Most customer advocacy programs have grown out of a need to supply a reference to a prospect for a sales opportunity. If you wait until the prospect asks for a reference then you are working in what’s called an ‘on-demand’ and reactive state of doing business. As such many customer advocacy programs were once called (and still may be), a customer reference program. Often understaffed and underfunded but always the most important program when needed for the most important deal – you have heard this, right?

How can you turn a tactical approach into a strategic approach for your customer program? Here are five essentials every successful customer advocacy program needs:

1. Have sales and marketing agree on a Customer Engagement Strategy. This is a holistic view of who, when, and how your company engages a customer. It includes interaction beyond the sales account manager to such groups as customer success, account-based marketing, product marketing, and customer advocacy.

2. Establish meaningful Metrics for all pillars of your customer engagement. Metrics may include: revenue impact, program recruitment, customer success stories, social media stats, impact on Net Promoter Score and renewal rates, and online product reviews.

3. Leverage Technology wherever possible. For example, many of today’s reference management software solutions can be integrated with various CRM solutions and automate the processes you have established in your program for customer engagement, like developing a customer success story, tracking revenue to reference requests or nominating customers for the program.

4. Get Executive Management Visibility. CMO’s and CSO’s have dashboards – ensure you have a metric being tracked on their dashboards. All CMO’s want to hear about brand advocates. And every CSO wants to know how and where revenue is being impacted. If you are not at a place where you are being asked for this information then provide it in a way this audience will welcome it. This could be a monthly report on advocacy type activity for the CMO, like new customer success stories, joint press releases, joint advertising, etc. For the CSO, monthly updates on revenue influenced, deals closed/won and new customers joining your program gives more meaning to being proactive in the sales cycle with customer advocacy.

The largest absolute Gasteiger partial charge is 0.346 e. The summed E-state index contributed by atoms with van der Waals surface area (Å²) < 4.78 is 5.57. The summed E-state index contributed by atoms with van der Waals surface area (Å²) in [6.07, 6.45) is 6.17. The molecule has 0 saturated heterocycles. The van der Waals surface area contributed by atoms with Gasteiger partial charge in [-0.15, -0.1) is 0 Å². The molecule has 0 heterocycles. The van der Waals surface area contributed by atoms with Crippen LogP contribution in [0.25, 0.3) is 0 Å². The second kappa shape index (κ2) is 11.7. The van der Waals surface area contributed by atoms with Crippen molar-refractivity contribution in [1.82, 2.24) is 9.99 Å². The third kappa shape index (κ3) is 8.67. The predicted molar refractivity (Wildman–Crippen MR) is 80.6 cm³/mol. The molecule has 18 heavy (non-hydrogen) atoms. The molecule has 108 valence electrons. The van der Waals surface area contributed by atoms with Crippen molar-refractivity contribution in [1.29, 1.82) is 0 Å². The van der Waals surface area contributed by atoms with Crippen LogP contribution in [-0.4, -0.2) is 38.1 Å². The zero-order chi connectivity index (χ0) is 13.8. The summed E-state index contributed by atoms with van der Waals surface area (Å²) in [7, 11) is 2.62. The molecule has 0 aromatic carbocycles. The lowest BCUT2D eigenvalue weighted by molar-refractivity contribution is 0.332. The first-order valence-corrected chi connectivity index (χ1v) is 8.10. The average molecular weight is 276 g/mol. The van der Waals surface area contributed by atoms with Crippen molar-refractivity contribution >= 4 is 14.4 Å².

5. Build Brand Advocates. Make it easy for customers to become advocates to generate content and provide feedback about your brand. Social Media and online product reviews are a great start! IBM was creative in engaging their customers about their brand. In 2017, the company launched IBM Client Success Field Notes. It is a blog featuring posts written by customers and business partners. “We all know 1:1 reference meetings between clients and prospects are the most effective at helping close business. We are just introducing an authentic voice earlier in the sales cycle with our personalized reference deliverables,” said Jolene Hall, Global Client References Strategy at IBM.

It Can Be Done

Strategic customer advocacy programs do not operate alone, in a silo. They are integrated into both your customer engagement strategy and your customer’s business. They are measured and tied back to the customer engagement strategy. They offer a platform for customers to become brand advocates. And finally, executive stakeholder alignment and support in these areas are crucial for aiding in your program transformation.